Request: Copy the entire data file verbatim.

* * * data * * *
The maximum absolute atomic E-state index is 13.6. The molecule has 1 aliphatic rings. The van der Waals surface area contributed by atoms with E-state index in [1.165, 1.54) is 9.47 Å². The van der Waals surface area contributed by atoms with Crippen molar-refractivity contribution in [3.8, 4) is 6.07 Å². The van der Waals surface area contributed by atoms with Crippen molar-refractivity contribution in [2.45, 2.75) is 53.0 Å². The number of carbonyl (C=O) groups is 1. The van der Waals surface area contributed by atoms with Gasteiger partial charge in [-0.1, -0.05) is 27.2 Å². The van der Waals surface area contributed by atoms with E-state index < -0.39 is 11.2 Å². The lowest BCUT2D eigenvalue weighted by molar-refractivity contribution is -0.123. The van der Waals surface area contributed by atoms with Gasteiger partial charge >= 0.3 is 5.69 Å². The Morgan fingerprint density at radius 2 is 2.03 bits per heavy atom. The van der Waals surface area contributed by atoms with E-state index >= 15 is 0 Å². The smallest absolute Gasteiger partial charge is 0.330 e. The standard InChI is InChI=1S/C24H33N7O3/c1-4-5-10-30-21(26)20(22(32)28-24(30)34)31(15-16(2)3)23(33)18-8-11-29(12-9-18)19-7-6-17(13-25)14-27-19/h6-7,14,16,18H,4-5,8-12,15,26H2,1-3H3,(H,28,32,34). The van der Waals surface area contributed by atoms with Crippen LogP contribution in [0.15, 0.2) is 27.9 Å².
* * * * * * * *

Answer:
The maximum absolute atomic E-state index is 13.6. The molecule has 1 aliphatic rings. The van der Waals surface area contributed by atoms with E-state index in [1.165, 1.54) is 9.47 Å². The van der Waals surface area contributed by atoms with Crippen molar-refractivity contribution in [3.8, 4) is 6.07 Å². The van der Waals surface area contributed by atoms with Crippen molar-refractivity contribution in [2.45, 2.75) is 53.0 Å². The number of carbonyl (C=O) groups is 1. The van der Waals surface area contributed by atoms with Gasteiger partial charge in [-0.1, -0.05) is 27.2 Å². The van der Waals surface area contributed by atoms with E-state index < -0.39 is 11.2 Å². The lowest BCUT2D eigenvalue weighted by molar-refractivity contribution is -0.123. The van der Waals surface area contributed by atoms with Gasteiger partial charge >= 0.3 is 5.69 Å². The Morgan fingerprint density at radius 2 is 2.03 bits per heavy atom. The van der Waals surface area contributed by atoms with E-state index >= 15 is 0 Å². The smallest absolute Gasteiger partial charge is 0.330 e. The standard InChI is InChI=1S/C24H33N7O3/c1-4-5-10-30-21(26)20(22(32)28-24(30)34)31(15-16(2)3)23(33)18-8-11-29(12-9-18)19-7-6-17(13-25)14-27-19/h6-7,14,16,18H,4-5,8-12,15,26H2,1-3H3,(H,28,32,34). The van der Waals surface area contributed by atoms with Crippen LogP contribution in [0.15, 0.2) is 27.9 Å².